My Hero

As we get set for the next generation of Chiefs football greats to begin their careers in Kansas City, it’s worth noting my former neighbor, Hall of Fame Linebacker, Bobby Bell, received his college diploma from the University of Minnesota on Friday evening. In fulfilling the promise he made to his late father to get his degree, I was reminded how special this man became in my life.

I’ve often told the story of my charmed early life as a Kansas City Chiefs fan. Wedged on the same suburban Prairie Village street between Hall of Fame Head Coach, Hank Stram, and Hall of Fame Linebacker, Bobby Bell, these men were like family to me as a child.

Hank Stram became a father figure to me and consoled me the day after the Christmas Day loss to the Miami Dolphins. Bell, who also worked at the Ford Motor plant during most of his career in Kansas City, was our neighborhood Pied Piper and ultimately become a lifelong friend.

I first met Bobby Bell, through his son, Bobby Bell, Jr., we both attended Trailwood Elementary together back in the day. On a beautiful late summer day, my new classmate came over to my house and I introduced him to my mother. I remember the day was hot and my friend politely asked for a glass of water.

Being the hospitable woman my mother continues to be to this very day, she pulled down a glass from the cupboard, filled it with water and ice. At the same instant she was handing him the glass of water, Bobby reached into his pocket and placed a quarter on the kitchen counter.

My mother asked Bobby why he did that. He explained many of the parents in the neighborhood asked for a quarter to replace the glass he used to quench his thirst. To say my mother and I were dumbfounded, was an understatement beyond our comprehension. Obviously she didn’t accept the quarter and it was sad to think that any adult in my neighborhood would throw a glass in the trash after Bobby used it.

That afternoon, Bobby took me over to his house to meet his father. Though I’d seen his dad play ball for the Kansas City Chiefs, the fact I was meeting him for the first time was simply amazing.

At the initial meeting, I was a bit nervous, not because I was meeting a Chiefs legend, but the fact I thought this mammoth of a man was going to break bones when I extended an introductory handshake. To this day, I’d be lying if I didn’t admit I winced at that first connection – because the man had a firm grip.

As we made the tour of his modest home, he took me out back and to my delight, the Bell’s had a swimming pool. At the time, it was the only one in our neighborhood. The Chiefs linebacker said I was welcome to use his pool anytime night or day as long as it was cleaned up after our dip. Seriously Bobby Bell, having never met me until that very moment, extended me that courtesy.

When the news spread in the neighborhood of Bell’s generosity to other kids, the neighborhood gang had a new place to hang out at their private swimming pool. Sadly, our neighborhood leaders weren’t thrilled with the idea that Bell and his family moved into the Johnson County suburb, nor with the fact his house had become a destination stop for the youth in our neighborhood.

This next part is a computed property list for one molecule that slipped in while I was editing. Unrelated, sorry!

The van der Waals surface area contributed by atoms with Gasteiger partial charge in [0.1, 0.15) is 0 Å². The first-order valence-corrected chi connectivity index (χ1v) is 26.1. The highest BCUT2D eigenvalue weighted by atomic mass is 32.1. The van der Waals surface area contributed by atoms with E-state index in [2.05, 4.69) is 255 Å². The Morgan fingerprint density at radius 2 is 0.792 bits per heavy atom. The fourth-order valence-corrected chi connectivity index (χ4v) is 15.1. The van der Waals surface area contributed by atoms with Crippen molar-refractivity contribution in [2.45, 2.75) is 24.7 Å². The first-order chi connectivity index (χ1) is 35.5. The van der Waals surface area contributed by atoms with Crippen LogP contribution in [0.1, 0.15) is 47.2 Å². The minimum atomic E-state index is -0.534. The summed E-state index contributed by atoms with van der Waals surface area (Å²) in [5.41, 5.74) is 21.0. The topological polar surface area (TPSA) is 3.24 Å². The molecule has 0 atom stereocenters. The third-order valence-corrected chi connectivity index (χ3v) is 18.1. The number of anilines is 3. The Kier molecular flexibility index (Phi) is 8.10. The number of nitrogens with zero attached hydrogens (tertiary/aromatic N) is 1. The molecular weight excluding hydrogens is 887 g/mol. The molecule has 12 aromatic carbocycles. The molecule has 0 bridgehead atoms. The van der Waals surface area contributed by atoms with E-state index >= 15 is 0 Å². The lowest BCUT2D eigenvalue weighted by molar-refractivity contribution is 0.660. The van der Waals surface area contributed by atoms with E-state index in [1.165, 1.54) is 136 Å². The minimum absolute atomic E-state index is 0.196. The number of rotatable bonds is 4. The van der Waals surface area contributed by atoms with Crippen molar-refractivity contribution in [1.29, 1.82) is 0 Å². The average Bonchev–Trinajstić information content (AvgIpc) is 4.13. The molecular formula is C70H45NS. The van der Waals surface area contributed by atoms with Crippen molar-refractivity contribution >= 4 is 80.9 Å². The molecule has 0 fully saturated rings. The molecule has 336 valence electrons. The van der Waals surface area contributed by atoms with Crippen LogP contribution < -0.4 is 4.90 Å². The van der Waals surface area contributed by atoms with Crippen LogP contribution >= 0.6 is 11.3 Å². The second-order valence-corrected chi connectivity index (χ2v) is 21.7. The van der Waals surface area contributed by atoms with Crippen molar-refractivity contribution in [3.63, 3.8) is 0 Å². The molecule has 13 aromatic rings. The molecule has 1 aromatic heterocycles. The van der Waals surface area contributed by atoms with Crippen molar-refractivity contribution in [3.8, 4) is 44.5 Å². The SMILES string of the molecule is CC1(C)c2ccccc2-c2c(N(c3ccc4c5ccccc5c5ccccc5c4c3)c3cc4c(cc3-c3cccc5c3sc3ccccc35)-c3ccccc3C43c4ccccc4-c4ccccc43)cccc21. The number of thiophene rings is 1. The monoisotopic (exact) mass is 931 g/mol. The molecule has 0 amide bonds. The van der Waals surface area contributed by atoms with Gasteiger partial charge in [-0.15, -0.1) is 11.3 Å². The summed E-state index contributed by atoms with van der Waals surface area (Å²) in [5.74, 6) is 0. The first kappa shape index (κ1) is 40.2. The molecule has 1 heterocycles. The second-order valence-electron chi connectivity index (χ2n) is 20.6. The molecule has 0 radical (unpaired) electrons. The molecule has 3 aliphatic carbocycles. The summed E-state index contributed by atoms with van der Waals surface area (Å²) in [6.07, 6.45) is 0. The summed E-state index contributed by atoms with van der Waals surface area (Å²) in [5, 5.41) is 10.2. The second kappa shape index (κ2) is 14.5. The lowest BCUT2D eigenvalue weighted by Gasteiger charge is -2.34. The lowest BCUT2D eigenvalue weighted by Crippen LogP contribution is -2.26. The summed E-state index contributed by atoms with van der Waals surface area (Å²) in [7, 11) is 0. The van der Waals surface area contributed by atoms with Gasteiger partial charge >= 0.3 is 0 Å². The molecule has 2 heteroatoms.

In fact, the Homes Association did everything they could to prevent Bobby Bell from buying the house in the first place and sent petitions to have his family removed from the neighborhood after he settled into his new home. Before that, a prominent local real estate company threatened local lenders not to extend a home loan to the Bell family. Ultimately, he did get a loan but it wasn’t easy.

As a young child, I never grasped the enormity of their situation. I could not understand why anyone would reject this gentle man and his family. I didn’t really see the color of his skin as the basis for so much hate on my block.

In fact at one point, things were so bad, Bell and his family were asked to leave the local grocery store down the street when he walked into the establishment. Upon hearing this, Hank Stram, threatened the local grocery chain with bad press, lawsuits, and his personal wrath, if they continued to refuse the Bell family the opportunity to purchase food in their store. Ultimately the chain relented.

Over the years the community began to warm to the Bell family but there remained a layer of individuals who never accepted his family. Despite these unenlightened souls, neither Bobby nor his family ever said a bad word condoning their behavior.

As I heard the news this week that Bobby Bell was going to return to the University of Minnesota to receive his degree, and that fact he fulfilled a promise he made to his late father, Pink Bell, I thought back to my youth with this amazing man.

I remember sitting on the back porch at the Bell house listening to stories about the AFL. For decades later as our friendship grew and the old football stories got better, I had a better grasp of the nightmares his family had to deal with living in my neighborhood. It made me appreciate, regardless of the hardships he and his loved ones had to endure until society accepted them, this man always had a smile on his face.

On the field he was a ferocious hitter, off the field he was a gentle giant with a heart the size of the Grand Canyon. Today, I smile along with the entire Chiefs nation at his latest accomplishment as a college graduate from the University of Minnesota.

For me personally, I’m blessed to say I can call Bobby Bell a friend and a mentor in my life. But to be honest, more than anything else to this very day, he remains my hero.

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